“It’s always been my dream to win a bracelet,” said Bradley Smith. “Anyone who plays poker, it’s their dream to win a bracelet.” Today, his dream has come true.
Smith overcame a field of 460 entrants, a marathon final table that stretched the tournament into an unscheduled fourth day, and a back-and-forth heads-up battle with Nghia “3 Putts” Le. He captured the $221,733 up top and his first WSOP gold bracelet in Event #87: $2,500 Mixed Omaha/Seven Card Stud Hi-Lo 8 or Better at the 2023 World Series of Poker.
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Smith hails from Thornhill, a suburb of Toronto, Ontario, Canada. His entry into mixed games has been fairly recent. “I didn’t play any mixed games until 2017,” said Smith. “I played the $1,100 Mega Satellite for H.O.R.S.E. the night before the 10k event – that was my first live mixed game of any kind. I won $10,000 – I was actually the chip leader when that ended.”
“The next year might have been my first WSOP mixed game tournament – the $1,500 H.O.R.S.E., and I finished third in that (in 2018 for $87,769). I’ve absolutely fallen in love with mixed games. I don’t play them any other time of the year, but I would play mixed games all the time if I could.”
This event was right up Smith’s alley. “Omaha-8 and Stud-8 are my two favorite games. I won a tournament (in this format) at another place about two weeks ago or so. I would say I played the best of my life in this tournament. I was super focused for every single second. You know, never giving up at any point in time.”
His confidence was high, and entering Day 4 as the short stack left him unfazed. “I think I played every single hand in this tournament to the best of my ability,” said Smith, “and there was not any point that I ever gave up for one second, even if I didn’t have a lot of chips.”
“Your mental health is a huge part of the game, just your mentality,” he added. “Throughout my entire life, I’ve just been a very calm and chill person. There are not many things that get to me. I’m not someone who’s going to raise my voice, or if someone says something to me, I don’t usually make a big deal about it or say something back, you know? I just do my thing.”
Final Table Results
|Place||Winner||Country||Prize (in USD)|
|2||Nghia Le||United States||$137,039|
|3||Nick Pupillo||United States||$94,681|
|4||Omar Mehmood||United States||$66,605|
|5||Timothy Frazin||United States||$47,721|
|6||Jonah Seewald||United States||$34,836|
|7||Philip Sternheimer||United States||$25,919|
Day 4 Play
With the final three players unable to find a winner after ten levels of play yesterday, an extra day was necessary to crown a champion. The final three showed up at Horseshoe and Paris Las Vegas looking to take home the crown. Nick Pupillo was unable to get anything going, losing several early pots to Smith before being eliminated in Omaha Hi-Lo when Smith flopped two pair against his paired eights. With Pupillo out, Le and Smith were heads up.
Their heads-up battle lasted over three hours and was full of twists and turns. Smith took the lead within the first 15 minutes and seemed poised to take it down. Le was undeterred, though, and mounted a vicious comeback. He turned four million chips into over 11 and at one point, held 70% of the chips in play. Smith remained in his zone, though, still smiling and talking. He doubled up on a scoop in Omaha Hi-Lo, and took back the lead shortly thereafter. This time, it was a lead he would not relinquish.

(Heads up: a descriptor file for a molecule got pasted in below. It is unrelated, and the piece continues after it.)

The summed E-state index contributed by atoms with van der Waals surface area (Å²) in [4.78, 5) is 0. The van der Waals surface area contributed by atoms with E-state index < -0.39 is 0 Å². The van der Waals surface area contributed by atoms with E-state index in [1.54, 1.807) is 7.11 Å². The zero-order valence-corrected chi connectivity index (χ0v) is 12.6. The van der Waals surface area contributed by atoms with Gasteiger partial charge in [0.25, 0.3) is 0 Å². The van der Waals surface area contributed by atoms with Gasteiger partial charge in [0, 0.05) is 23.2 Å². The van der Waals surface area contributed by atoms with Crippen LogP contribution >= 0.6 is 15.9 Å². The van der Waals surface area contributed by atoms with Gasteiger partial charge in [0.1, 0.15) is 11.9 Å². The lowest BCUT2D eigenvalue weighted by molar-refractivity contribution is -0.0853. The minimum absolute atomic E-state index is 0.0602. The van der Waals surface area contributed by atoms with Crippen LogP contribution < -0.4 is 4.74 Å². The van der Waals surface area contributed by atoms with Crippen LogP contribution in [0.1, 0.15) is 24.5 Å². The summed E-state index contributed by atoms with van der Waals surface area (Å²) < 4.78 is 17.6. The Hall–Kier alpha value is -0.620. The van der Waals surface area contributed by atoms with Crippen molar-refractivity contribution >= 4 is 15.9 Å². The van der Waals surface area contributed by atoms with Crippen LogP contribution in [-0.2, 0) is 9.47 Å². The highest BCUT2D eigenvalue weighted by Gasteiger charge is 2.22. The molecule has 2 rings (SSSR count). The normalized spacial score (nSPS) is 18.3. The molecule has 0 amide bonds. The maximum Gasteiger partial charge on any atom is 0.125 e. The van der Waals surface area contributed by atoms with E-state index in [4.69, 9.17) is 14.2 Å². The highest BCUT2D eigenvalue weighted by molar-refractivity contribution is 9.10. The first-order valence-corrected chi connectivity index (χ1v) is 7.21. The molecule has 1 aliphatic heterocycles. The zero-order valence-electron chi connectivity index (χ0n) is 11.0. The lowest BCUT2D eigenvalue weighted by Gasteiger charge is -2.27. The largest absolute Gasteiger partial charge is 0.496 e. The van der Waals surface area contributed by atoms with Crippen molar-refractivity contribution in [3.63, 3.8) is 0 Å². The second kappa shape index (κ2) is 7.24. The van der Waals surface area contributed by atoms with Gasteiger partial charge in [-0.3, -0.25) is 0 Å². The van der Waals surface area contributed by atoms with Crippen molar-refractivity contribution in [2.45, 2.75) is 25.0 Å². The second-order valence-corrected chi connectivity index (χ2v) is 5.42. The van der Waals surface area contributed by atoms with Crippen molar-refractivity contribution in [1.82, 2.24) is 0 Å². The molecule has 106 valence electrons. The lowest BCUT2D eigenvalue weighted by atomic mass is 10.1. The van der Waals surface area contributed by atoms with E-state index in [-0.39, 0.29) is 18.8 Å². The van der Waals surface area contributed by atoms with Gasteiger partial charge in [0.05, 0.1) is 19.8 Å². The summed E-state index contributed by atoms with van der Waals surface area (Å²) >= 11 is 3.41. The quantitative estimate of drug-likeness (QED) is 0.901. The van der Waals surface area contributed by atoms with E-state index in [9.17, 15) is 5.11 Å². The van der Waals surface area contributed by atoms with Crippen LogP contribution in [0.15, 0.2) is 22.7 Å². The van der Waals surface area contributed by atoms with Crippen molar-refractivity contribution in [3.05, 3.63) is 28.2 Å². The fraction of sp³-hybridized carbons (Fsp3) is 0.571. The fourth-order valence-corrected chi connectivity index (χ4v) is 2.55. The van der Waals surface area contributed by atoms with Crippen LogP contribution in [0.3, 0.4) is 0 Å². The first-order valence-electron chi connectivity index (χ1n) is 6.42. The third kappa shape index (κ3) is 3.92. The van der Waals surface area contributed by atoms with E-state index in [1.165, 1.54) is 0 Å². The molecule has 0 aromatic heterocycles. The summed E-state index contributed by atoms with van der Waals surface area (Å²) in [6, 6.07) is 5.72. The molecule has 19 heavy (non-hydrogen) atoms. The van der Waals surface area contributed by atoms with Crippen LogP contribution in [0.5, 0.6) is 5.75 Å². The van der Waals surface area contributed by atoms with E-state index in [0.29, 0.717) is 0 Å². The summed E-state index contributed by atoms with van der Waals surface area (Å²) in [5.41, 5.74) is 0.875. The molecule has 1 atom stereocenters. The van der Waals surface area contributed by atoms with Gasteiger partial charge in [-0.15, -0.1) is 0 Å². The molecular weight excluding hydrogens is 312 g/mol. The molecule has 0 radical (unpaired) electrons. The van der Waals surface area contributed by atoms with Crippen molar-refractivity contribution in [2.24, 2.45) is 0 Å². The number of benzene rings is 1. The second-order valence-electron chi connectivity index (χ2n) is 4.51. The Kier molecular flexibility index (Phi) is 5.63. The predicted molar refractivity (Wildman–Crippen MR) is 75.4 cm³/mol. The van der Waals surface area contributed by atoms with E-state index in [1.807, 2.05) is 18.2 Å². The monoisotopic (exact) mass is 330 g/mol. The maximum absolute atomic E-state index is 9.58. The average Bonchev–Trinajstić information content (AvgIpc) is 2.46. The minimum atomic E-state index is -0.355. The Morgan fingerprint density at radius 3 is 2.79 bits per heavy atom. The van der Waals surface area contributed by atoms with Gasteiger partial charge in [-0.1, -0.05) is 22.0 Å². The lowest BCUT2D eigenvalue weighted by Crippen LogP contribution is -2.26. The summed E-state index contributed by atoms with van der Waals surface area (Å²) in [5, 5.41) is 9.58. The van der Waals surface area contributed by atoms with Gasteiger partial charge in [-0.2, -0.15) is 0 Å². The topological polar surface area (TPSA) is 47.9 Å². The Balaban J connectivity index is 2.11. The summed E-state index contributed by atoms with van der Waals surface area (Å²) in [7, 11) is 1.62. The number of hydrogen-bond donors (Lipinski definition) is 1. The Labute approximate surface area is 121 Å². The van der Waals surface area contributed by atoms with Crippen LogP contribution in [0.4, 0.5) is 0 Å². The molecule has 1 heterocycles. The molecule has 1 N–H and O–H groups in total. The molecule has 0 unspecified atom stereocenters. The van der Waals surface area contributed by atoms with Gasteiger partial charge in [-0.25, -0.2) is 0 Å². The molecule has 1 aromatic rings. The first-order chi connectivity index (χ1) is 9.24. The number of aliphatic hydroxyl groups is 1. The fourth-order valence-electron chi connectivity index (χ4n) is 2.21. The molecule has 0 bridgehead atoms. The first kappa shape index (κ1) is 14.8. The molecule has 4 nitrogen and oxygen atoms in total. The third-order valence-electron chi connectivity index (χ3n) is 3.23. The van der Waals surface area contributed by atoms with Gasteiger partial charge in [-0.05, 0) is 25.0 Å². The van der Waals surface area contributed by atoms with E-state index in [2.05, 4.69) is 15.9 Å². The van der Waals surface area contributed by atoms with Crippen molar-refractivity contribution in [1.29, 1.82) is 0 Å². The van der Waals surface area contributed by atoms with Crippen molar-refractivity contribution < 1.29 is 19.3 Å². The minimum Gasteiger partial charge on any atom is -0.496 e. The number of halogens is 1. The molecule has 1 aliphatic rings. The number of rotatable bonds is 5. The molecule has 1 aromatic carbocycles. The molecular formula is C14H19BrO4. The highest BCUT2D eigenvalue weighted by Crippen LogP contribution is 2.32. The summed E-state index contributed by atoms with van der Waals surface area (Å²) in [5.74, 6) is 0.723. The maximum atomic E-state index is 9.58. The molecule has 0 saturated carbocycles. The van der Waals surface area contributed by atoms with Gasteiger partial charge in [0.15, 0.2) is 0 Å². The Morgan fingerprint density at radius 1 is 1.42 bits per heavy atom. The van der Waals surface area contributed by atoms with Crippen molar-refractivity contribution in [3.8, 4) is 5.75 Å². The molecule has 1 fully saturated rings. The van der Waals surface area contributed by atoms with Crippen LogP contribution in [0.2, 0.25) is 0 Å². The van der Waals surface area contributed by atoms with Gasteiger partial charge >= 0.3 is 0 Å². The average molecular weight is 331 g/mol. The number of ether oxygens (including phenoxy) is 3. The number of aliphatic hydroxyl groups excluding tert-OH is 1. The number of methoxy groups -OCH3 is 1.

The end came just 40 minutes later. Le got the last of his short stack in the middle preflop in Omaha Hi-Lo, but Smith turned top pair, and Le could not catch up. The two competitors shook hands, and a champion was crowned.
Le, who talked and joked a lot during the event, had more to say after his elimination. “A lot of mixed emotions,” he said when asked what he was feeling. “Obviously, everybody wants to play and win the bracelet. I felt like I had it in my hands, and it slipped away. He [Smith] played great, give him a lot of credit. He’s very methodical, a great player. It’s an honor to play in this tournament – it’s my first time playing this event. So happy to advance this deep, actually! A little bit of sadness in there, but not much. I learned a lot. Had a chance to compete with these great players and finish second. Maybe next year,” he added with a smile.
“Any time you come out to this arena and somehow land at two final tables and finish third and second – I’m a no-limit player, but I think I’ve found my game,” added Le. “I am in love with H.O.R.S.E. and limit mixed games. It feels very relaxing, and it’s much easier for the people who can make a decision after the flop. I can make solid, sound decisions in these games, so I’m going to continue to play and pursue them.”
Last Word With the New Champ
Smith became a little emotional when asked who he wants to shout out and what is coming next for him. “I want to thank my friends, and my entire family and my kids (he has a daughter turning 18 today.) I’m not a full-time poker player. I’m actually starting something new when I get back home to Toronto – I’m going to be working in the financial services sector. That’s something new, but the good thing about it is I can make my own hours, and I can still come here every summer. I feel like I was meant to play poker. I loved mixed games. I don’t ever want to miss a summer being here. It’s fun for me. I love the competition. I’m a competitive person, and I like all aspects of the game. I love poker.”
Smith opened his backpack to confirm that his newly-won WSOP bracelet was firmly inside its case. After looking at it one last time, he placed it back in his bag and headed to collect a career-high score. Today, poker loved him back.